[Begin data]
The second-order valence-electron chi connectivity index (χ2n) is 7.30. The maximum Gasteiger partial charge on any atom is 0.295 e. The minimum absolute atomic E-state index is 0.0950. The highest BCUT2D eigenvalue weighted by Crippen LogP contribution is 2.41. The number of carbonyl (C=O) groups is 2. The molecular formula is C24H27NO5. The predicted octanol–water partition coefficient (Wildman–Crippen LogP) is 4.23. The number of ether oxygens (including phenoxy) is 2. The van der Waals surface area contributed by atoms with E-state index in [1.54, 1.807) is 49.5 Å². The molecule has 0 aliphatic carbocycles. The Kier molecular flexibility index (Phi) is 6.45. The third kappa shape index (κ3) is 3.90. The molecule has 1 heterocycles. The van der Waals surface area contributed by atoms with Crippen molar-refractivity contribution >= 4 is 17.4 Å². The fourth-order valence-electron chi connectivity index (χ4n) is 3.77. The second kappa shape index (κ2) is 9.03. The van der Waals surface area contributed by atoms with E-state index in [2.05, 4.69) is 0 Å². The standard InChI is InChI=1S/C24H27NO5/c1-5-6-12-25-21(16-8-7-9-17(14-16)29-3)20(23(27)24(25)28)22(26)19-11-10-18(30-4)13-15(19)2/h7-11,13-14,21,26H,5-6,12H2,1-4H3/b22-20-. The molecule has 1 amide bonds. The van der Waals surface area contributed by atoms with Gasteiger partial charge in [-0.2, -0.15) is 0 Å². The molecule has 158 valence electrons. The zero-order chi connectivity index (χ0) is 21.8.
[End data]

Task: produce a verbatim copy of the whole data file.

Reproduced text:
The second-order valence-electron chi connectivity index (χ2n) is 7.30. The maximum Gasteiger partial charge on any atom is 0.295 e. The minimum absolute atomic E-state index is 0.0950. The highest BCUT2D eigenvalue weighted by Crippen LogP contribution is 2.41. The number of carbonyl (C=O) groups is 2. The molecular formula is C24H27NO5. The predicted octanol–water partition coefficient (Wildman–Crippen LogP) is 4.23. The number of ether oxygens (including phenoxy) is 2. The van der Waals surface area contributed by atoms with E-state index in [1.54, 1.807) is 49.5 Å². The molecule has 0 aliphatic carbocycles. The Kier molecular flexibility index (Phi) is 6.45. The third kappa shape index (κ3) is 3.90. The molecule has 1 heterocycles. The van der Waals surface area contributed by atoms with Crippen molar-refractivity contribution >= 4 is 17.4 Å². The fourth-order valence-electron chi connectivity index (χ4n) is 3.77. The second kappa shape index (κ2) is 9.03. The van der Waals surface area contributed by atoms with E-state index in [2.05, 4.69) is 0 Å². The standard InChI is InChI=1S/C24H27NO5/c1-5-6-12-25-21(16-8-7-9-17(14-16)29-3)20(23(27)24(25)28)22(26)19-11-10-18(30-4)13-15(19)2/h7-11,13-14,21,26H,5-6,12H2,1-4H3/b22-20-. The molecule has 1 amide bonds. The van der Waals surface area contributed by atoms with Gasteiger partial charge in [-0.2, -0.15) is 0 Å². The molecule has 158 valence electrons. The zero-order chi connectivity index (χ0) is 21.8.